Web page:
Hammer Strikes Back

The Arts

After years of disastrous mismanagement, Hammer is rising again under the auspices of Simon Oakes, who seems to genuinely understand how to restore the brand. You may be aware of their success with The Woman In Black, Let Me In and Wake Wood, but they are also branching into other areas in recognition of the need to hit several formats at once.

Hammer film novelisations have been commissioned from a lineup of great authors, I’ve just written one of their first original radio plays, and next week at Manchester’s Grimmfest I’ll be introducing ‘The Devil Rides Out’ in a pristine new print, now that six Hammer classics have arrived in Bu-Ray versions. Hammer is seeking out the censored seconds from their old prints and restoring the footage, and it will be nice to see Dracula’s eyes finally drop into his face. It means I’ll have to buy the films all over again, but it’ll be worth it.

Horror gained respectability through the creation of sumptuous fantasy period pieces. English horror had extended from a civilised background, the world of Benson, James and Saki, of ghost stories told over after-dinner port. The new Hammer is seeking the same effect, eschewing cheap splatter for an emphasis on good plots and strong performances. It will be interesting to see where they go from here.

The Hammer picture is of course by Graham Humphries.

5 comments on “Hammer Strikes Back”

  1. Sounds wonderful, really looking forward to the radio play. Quite a lot of controversy has been generated on the web over Hammer’s decsion to alter the opticals in the climax to THE DEVIL RIDES OUT without the option to see the original version too. Some of the responses have been predictably hysterical and over-the-top but as someone who was really looking forward to getting their hands on the Blu-ray I am actually reconsidering. Didn’t they realise that this is just a red rag to a bull for Hammer fans, not to mention legions of people fed up with george Lucas-style tinkering? I really hope the screening goes well and that the changes aren’t too intrusive. I hope they reconsider putting the original shots back in – blithely second-guessing Terence Fisher 45 years after the event seems so unnecessary.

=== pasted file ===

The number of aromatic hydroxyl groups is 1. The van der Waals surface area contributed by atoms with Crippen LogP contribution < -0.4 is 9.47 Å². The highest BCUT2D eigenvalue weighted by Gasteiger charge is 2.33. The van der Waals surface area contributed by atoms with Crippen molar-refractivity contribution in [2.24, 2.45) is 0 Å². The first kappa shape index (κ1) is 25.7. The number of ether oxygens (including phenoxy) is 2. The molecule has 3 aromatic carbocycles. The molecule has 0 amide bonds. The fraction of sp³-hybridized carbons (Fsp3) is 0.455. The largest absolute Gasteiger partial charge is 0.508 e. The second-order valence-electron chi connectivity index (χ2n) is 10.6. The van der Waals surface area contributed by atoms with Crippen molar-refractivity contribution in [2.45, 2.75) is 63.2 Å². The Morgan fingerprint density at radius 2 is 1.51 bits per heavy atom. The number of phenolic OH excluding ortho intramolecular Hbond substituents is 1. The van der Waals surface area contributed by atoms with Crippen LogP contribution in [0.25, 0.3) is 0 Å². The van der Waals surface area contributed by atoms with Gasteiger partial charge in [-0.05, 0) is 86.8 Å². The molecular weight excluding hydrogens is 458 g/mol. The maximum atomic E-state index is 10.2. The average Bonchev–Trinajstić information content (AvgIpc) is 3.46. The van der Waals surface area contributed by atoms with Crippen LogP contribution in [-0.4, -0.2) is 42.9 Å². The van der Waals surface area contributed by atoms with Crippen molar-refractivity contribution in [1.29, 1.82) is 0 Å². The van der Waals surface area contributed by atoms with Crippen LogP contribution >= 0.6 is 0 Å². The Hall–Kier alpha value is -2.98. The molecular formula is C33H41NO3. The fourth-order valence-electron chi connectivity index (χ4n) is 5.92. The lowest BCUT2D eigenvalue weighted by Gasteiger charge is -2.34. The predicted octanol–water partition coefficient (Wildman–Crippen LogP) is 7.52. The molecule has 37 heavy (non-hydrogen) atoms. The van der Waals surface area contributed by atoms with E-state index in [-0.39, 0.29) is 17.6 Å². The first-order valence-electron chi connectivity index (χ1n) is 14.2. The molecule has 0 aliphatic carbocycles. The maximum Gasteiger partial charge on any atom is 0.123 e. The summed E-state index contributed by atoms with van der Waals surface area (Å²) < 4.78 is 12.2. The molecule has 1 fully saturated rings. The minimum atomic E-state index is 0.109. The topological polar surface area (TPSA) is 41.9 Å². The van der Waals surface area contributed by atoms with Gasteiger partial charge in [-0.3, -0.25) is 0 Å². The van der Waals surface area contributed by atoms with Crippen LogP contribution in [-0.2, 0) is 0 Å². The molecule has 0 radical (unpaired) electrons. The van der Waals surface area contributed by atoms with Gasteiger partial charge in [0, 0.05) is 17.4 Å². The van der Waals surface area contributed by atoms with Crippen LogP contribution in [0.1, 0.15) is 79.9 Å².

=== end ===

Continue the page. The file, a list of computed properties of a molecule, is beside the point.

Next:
2. admin says:

    I can see why fans would be upset, but the original was famously compromised by its low budget, leading to shoddy effects that no-one was happy with. If you look at a very similar scene in ‘Day of the Beast’ you’ll see how effective a subtle amount of FX can be.

  3. There’s no question in my mind that adding an option with revised special effects as a bonus is, or can be, a splendid idea – it has worked wonderfully well with many of the classic DOCTOR WHO releases. But not providing the option to see the original seems foolish and unnecessary given the HD branching technology available today. Certainly some of the comments on Twitter from Hammer along the lines of ‘wait and see’ or ‘go and buy the original DVD instead’ seem spectacularly ill-judged.

    Is there an ETA on when is you radio play being released by the way?

  4. Dylan Lancaster says:

    I’m hoping to go and see The Devil Rides Out next Saturday. There are some interesting choices at this years Grimmfest.

  5. Steve says:

    I’m impressed that Hammer is making a comeback. Hammer films were one of the few things that made much of my childhood tolerable – fond memories indeed.

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